The image of the sexual murderer-especially the murderer with multiple victims-has always aroused concomitant feelings of horror and fascination in the general public. Today, his exploits are graphically reported in the press and on television, in “psycho-thriller” films, and in various “true-crime” books (e.g., Rule, 1983, 1988; Ryzuk, 1994; Schechter, 1989,1990). As a result of all this attention, some sexual killers such as Ted Bundy, Jeffrey Dahmer, and the Boston Strangler, have almost become household names. Of course, sexual homicide-homicide motivated primarily by a breakthrough of underlying sexual conflicts or where the killing itself is sexually gratifying-has also been studied by behavioral scientists, sociologists, forensic specialists, and the like. Yet, in contrast to the voluminous research literature on (non-sexual) homicide from psychiatric, psychological, sociological, legal, and investigative perspectives, a solid body of scientific literature on sexual murder has not yet been accumulated.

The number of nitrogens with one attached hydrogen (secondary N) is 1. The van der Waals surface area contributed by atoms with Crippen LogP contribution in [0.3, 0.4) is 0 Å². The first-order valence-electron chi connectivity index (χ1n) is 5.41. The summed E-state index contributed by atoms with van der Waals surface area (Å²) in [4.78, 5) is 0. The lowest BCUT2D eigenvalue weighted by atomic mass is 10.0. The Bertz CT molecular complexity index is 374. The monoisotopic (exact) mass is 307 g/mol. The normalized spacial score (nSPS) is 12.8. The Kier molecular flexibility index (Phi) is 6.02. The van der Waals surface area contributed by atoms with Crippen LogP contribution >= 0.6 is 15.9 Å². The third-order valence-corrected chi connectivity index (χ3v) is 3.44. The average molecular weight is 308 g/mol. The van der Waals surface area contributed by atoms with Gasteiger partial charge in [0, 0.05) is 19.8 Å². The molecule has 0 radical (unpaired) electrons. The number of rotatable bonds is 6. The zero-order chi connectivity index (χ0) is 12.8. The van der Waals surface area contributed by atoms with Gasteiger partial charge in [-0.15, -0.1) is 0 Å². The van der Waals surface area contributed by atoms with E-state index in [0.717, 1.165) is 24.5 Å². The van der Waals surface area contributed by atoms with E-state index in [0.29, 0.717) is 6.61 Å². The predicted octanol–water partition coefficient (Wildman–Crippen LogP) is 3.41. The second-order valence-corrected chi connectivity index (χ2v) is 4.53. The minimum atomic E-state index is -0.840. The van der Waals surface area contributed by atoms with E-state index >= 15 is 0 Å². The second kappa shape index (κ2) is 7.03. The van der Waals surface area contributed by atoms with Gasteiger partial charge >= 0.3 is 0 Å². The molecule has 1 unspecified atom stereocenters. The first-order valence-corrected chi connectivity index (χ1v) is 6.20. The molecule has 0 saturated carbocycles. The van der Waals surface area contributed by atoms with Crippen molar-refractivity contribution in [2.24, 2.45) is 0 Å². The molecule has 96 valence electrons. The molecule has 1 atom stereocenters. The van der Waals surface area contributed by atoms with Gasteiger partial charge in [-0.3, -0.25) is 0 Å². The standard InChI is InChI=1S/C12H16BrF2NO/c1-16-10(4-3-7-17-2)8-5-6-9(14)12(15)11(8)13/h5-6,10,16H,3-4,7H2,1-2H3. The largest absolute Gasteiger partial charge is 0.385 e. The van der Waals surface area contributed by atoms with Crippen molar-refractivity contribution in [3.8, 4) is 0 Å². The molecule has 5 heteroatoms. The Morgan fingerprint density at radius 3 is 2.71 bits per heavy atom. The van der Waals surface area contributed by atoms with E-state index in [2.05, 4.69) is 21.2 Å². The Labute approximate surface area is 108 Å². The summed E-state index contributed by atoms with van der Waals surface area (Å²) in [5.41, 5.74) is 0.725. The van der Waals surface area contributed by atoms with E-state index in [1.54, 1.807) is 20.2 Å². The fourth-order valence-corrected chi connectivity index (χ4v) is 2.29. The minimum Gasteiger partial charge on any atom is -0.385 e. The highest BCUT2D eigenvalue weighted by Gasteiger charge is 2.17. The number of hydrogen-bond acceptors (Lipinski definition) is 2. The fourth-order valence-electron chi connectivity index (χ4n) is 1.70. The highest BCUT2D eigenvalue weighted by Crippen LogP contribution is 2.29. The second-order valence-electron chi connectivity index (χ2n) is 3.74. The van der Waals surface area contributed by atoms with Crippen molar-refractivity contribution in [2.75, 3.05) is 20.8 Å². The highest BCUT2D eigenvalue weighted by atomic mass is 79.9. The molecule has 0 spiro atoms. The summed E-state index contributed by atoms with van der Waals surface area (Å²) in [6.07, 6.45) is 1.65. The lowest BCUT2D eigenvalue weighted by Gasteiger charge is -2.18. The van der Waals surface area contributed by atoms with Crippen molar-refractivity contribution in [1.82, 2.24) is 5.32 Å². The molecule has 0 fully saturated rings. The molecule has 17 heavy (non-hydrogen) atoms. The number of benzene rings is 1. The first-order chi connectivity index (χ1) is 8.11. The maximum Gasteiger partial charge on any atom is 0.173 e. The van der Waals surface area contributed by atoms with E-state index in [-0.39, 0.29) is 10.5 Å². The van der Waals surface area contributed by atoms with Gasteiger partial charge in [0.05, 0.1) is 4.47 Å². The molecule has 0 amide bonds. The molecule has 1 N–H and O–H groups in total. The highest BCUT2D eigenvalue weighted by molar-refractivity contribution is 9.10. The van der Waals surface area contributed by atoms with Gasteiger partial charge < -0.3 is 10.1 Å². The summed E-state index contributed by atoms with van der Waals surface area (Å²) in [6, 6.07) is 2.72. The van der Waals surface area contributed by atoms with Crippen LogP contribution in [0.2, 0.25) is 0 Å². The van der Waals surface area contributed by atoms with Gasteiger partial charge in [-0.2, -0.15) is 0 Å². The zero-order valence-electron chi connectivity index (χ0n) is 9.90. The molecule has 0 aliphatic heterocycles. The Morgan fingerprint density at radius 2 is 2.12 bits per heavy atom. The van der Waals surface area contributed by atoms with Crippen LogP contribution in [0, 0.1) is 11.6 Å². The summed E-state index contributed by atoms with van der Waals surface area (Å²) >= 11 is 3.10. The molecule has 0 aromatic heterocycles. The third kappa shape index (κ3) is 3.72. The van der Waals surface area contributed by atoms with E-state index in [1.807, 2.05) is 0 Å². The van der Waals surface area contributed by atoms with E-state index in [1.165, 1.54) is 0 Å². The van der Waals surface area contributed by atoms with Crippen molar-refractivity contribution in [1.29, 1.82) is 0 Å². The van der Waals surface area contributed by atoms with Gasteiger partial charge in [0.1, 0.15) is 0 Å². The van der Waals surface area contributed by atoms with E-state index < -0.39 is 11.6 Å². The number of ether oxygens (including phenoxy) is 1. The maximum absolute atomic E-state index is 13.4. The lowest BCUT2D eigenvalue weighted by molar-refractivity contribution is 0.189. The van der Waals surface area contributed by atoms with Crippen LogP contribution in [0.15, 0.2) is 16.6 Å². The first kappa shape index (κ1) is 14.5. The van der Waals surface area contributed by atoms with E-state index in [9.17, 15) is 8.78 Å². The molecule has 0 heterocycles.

The paucity of scientific studies is largely attributable to a number of problems that make research in the area of sexual murder very difficult. (1) There is no generally agreed upon definition of sexual homicide; instead, a number of different definitions have been offered, and different terms are used for what seems to be similar criminal behavior. (2) Many murders that appear to be sexually motivated are actually not sexually motivated. (3) Many murders that are not overtly sexual are sexually motivated. (4) The distinction between a sexual homicide and a homicide associated with sexual behavior is often blurred. (5) National or state crime statistics on the number of sexual homicides have not been kept. (6) There